Hillier Creek Estates Winery: One of the many wineries I visited along The Loyalist Parkway, Hillier Creek Estates’ vineyards cover 30 acres and grow Pinot Noir, Gamay, Riesling, Chardonnay, and Vidal grapes. The centrepiece of their property is a beautifully restored 160-year-old barn transformed into a winery, tasting room, and retail store, and is an eye-catching piece of county history directly visible from Loyalist Parkway (Highway 33).
From one end to the other, The Loyalist Parkway is full of the best of everything that makes for a great motorcycle route and time spent in the wind and on the open road. Whether passing through quaint little towns, along the water’s edge, visiting a winery, brewery or artisan’s shoppe, or pulling over to the side of the road to take in a view, The Loyalist Parkway should definitely be on your “Bike It List.”
PLAQUES ALONG THE LOYALIST PARKWAY
Below, you’ll find a summary of the information found on plaques for some of the over 40 listed archaeologic sites and the at least 125 heritage buildings on or adjacent to the Parkway.
Check them out and be sure to add some of them to your ‘To Look For’ list while exploring…
(note of thanks to Wayne Cook and Alan Brown for the resource material):
Bay of Quinte Carrying Place (at County Rd. 64)
A cairn marks the site of a meeting in 1787 between Sir John Johnson and Mississauga Chiefs. The British were seeking land for alternate routes from Lake Ontario to Lake Huron.
The Kente (Quinte) Mission (at the park in Consecon)
In 1668, two Sulpician priests from France established a mission near here to serve the Iroquois on the north shore of Lake Ontario.
Daniel Reynold's House (Wellington Main Street)
Built by Daniel Reynolds, possibly as early as 1790, this may be the oldest house in the County.
West Lake Boarding School (East end of Bloomfield)
This fine example of Loyalist Neo-Classic Architecture was opened as a boarding school in 1841. Thomas Clarke, a Quaker, was the first superintendent. It is now a private residence.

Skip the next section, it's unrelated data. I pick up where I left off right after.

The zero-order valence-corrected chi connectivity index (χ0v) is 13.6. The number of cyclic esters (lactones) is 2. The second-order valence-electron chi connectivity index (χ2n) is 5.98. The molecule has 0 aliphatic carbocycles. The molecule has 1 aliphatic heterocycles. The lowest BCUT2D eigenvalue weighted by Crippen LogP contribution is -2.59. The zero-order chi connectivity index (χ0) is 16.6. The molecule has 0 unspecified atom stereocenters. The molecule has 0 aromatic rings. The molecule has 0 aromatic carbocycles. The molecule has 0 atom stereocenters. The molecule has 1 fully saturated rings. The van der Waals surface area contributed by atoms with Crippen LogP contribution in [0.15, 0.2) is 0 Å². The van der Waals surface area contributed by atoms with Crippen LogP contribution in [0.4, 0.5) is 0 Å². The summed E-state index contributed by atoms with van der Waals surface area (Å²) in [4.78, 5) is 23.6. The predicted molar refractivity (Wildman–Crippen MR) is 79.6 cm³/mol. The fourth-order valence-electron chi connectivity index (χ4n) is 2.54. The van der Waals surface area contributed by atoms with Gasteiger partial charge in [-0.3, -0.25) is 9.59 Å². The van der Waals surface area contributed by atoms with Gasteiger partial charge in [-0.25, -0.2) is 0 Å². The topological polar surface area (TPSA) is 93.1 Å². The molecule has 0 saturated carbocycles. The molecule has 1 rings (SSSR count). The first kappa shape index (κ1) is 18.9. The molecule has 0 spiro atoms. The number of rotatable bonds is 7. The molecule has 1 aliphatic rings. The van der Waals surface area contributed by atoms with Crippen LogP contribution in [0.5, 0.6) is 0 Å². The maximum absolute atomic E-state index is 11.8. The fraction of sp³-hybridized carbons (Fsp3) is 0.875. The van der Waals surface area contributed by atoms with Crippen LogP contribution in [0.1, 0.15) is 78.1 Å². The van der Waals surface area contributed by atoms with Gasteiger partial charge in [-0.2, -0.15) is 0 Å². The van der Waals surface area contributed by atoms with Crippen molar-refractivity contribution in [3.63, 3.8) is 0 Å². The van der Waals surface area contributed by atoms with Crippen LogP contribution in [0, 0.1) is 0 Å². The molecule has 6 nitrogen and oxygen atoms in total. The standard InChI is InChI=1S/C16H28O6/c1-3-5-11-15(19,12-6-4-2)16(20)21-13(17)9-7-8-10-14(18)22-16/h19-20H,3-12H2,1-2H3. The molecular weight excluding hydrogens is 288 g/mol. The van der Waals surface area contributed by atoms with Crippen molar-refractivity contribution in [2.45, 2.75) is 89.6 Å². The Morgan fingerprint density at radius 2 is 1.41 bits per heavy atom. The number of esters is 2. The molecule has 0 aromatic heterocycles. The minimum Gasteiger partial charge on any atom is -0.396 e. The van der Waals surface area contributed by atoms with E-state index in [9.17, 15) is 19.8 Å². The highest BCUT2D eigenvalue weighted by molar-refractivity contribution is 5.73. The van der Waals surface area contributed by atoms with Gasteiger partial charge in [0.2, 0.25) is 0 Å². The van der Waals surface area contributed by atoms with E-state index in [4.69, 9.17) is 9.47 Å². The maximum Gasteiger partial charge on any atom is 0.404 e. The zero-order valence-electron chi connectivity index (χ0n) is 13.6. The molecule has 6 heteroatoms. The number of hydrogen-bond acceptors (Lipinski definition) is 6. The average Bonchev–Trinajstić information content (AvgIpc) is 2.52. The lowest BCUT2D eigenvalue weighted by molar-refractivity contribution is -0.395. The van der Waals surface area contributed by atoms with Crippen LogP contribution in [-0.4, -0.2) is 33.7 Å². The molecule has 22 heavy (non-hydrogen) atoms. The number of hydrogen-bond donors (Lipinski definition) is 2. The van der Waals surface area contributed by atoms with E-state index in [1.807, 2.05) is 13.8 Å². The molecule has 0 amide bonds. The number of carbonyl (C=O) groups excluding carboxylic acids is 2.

Sir John A. Macdonald in Hallowell (at Post Office, Picton)
John A. Macdonald, Canada's first Prime Minister practiced law here in 1833, gaining his first experience in public administration. In 1835 he set up his law practice in Kingston.
Founding of Hallowell (Hill St. and Bay Street east of the Fairgrounds)
An accounting of the growth of the settlement of Hallowell on the harbour and its later absorption with Macaulay's Picton
Prince Edward County Fair Grounds (north Main St., Picton)
Since 1836 this fairground has contributed to the business and social life of the County. The Grandstand, Crystal Palace, Fruit Building are functional and are still used.
Paxton's Crystal Palace
London, England's Crystal Palace inspired many homemade replicas in Ontario. This, the sole survivor, was built in 1890. Restoration was started in 1990 and, with the help of the Government of Ontario, the Government of Canada , the County of Prince Edward and public contributions, completed in 1996.
The County Buildings
The Registry Office (1871) is a well-preserved example of a typical post-Confederation building. It was used up until 1975. Shire Hall Council Chamber (1874) is where the Town Council met; it now serves the Prince Edward County Council. Both can be found on Main Street north of Loyalist Parkway.
County Court House (Union Street, Picton)
This fine Greek Revival building was built in 1832 on a plot donated by Rev. William Macaulay. John A. Macdonald practiced in this courtroom . The building is still used and houses the County Archives and Registry Office.
Rev. William Macaulay 1794- 1874 (at Union and Church Streets, Picton)
Macaulay was the son of a Loyalist and received a grant for 400 acres. He studied under the Rev. John Strachan , later attended Oxford University and was ordained in 1818. He used his own funds to construct St. Mary Magdelene Church and also donated land for the nearby Court House.
The Conference Church (Chapel and Main streets)
In 1824 the first Methodist "Canada Conference" which resulted in the separation of the U.S. and Canadian churches took place here in a frame church which stood on this site. The present Church was erected in 1898.
The Mills Of Glenora (at Lake On The Mountain Provincial Parkette)
Tells of the settlement of Glenora and Major Peter Van Alstine's mills. At the water's edge below, a wide variety of industrial buildings have come and gone seeking the power of the water flumed from above. John A. Macdonald's father lived here and ran a mill. Later the Little Giant Water Wheels were made here in James Wilson's machine shop which now houses a Government of Ontario Fisheries hatchery and office.
The Royal Union Flag (west dock at Glenora ferry)